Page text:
RUF insider’s cross-examination continues

The session restarted ten minutes after the closed session requested by Prosecution lawyer, Shyamala Alagendra.

Terry Munyard restarted cross examination of Mansaray. A rough outline of the exhcange follows

Def: Told us at the end of yesterday that witness kept duplicate copies of reports sent to superiors. Do you remember saying that?

Wit: Yes.

Def: Also said there were IDU offices across the country. How many places were the IDU based in?

Wit: I can’t explain the various parts in the RUF operation. I cannot give you an exact numberof IDU commanders or personnel. I can only explain the structure.

Def: can you give us a rough idea of IDU commanders?

Wit: Overall commander GBao, four brigades in the RUF, there were IDU commanders who were brigade commanders, each brigade had four battalions, each battalion had four companies. From the brigade level, had IDU commanders in each level.

Def: Was there a central office to which all IDU reports were meant to be sent?

Wit: It didnt’ happen that way.

Def: So individual IDU commanders sent the reports off to their immediate superiors and if they wanted to keep a copy, they would keep it themselves wherever they were located?

Wit: The IDU – if the report was prepared by the company commander, it was sent to battalion commander, who would send it to the overall commander.

Def: Did the overall commander keep the reports in one particular place?

Wit: I can’t say. He was the overall commander. I couldn’t say whether he kept them or gave them to any other person.

Def: Where did you keep your duplicate reports?

WitL I kept them with me.

Def: How many years did you keep these reports, in the belief that Foday Sankoh may one day read them?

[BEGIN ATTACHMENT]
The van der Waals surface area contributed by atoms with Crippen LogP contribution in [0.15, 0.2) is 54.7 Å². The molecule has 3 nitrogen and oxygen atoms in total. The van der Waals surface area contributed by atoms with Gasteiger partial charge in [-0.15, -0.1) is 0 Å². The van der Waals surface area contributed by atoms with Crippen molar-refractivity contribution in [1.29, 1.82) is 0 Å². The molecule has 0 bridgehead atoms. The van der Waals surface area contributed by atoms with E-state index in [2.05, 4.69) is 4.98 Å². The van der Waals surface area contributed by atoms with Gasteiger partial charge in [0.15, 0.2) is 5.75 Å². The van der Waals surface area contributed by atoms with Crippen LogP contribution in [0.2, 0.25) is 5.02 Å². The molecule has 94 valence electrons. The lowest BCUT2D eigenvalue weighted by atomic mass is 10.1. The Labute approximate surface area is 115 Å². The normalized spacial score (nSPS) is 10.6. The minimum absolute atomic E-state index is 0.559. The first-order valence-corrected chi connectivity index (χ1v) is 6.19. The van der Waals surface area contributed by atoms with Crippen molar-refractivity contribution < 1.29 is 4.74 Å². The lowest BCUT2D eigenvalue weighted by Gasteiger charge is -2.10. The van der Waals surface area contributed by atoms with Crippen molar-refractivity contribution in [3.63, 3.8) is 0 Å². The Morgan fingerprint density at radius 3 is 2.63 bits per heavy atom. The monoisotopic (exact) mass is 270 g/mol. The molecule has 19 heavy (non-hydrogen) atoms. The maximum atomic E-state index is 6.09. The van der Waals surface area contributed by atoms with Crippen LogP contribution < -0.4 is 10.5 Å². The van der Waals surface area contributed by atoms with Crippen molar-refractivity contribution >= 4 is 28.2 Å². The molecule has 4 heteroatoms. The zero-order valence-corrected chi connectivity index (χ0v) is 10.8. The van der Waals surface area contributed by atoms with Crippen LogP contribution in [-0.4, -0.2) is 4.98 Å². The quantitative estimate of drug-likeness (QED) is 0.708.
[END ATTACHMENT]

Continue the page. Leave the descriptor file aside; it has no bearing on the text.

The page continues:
Wit: From Nov 1996 I kept duplicate records up to July 2000.

Def: So for nearly four years you kept copies of all the reports you sent off? Where did you keep them?

Wit: I kept them in the house where I was residing.

Def: You moved over the years — did you take the reports to each new place?

Wit: Yes they were with me.

Def: Where did the duplicate reports end up?

Wit: When Sesay, Kallon and former commanders took law into their own hands and killed the peacekeepers,  after the ensuing struggle everything was burnt.

Def: What ensuing struggle?

Wit: When the UN peacekeepers came to rescue their colleagues at Kailahun and Pendembu. Issa’s order to fight them – they were shooting at us, helicopters over us, so the house was put on fire and everything was burnt.

Def: So you are blaming the UN for the destruction of these records?

Wit: I am not blaming the UN, but my own commanders – Kallon, Sesay and Gbao — they took the law into their own hands, took vehicles. The blame would be on my commanders. They gave the cause for those documents to be destroyed.

Def: Did you really keep copies?

Wit: I’ve been saying this before I came to court. I was interested in the work so I kept court documents.

Def: You said IDU members could fight if they wished to – correct? Did IDU members always get issued with a weapon?

Wit: We had weapons. We had to secure our lives and our docs.

Def: So you carried a weapon in the IDU.

Wit: Yes.

Def: Before you joined the IDU, what were you doing within the RUF?

Wit: I used to go to the frontline to fight.

Def: Did you go to the frontline between 1994 and January 2001?

Wit: It did happen when instructions or commands were given to me, to go with the mission to observe the situation to secure my life and documents.

Def: You looted people’s property. Can you give us some examples of where you looted people’s property?

Wit: from April 1991 to the time of the disarmament in 2001 we lived on looted property.

Def: So you looted property in Kuiva?

Wit: Right.

Def: You were then working as part of the IDU? Did anyone make a report about your looting property in Kuiva?

Wit: I don’t know if someone wrote something about that. I used to write a report that we were looting property.

Def: You looted people’s property and then wrote a report complaining about your own behaviour? You knew nothing would happen to you if you wrote a report, didn’t you?

Wit: About the looting? Nothing happened.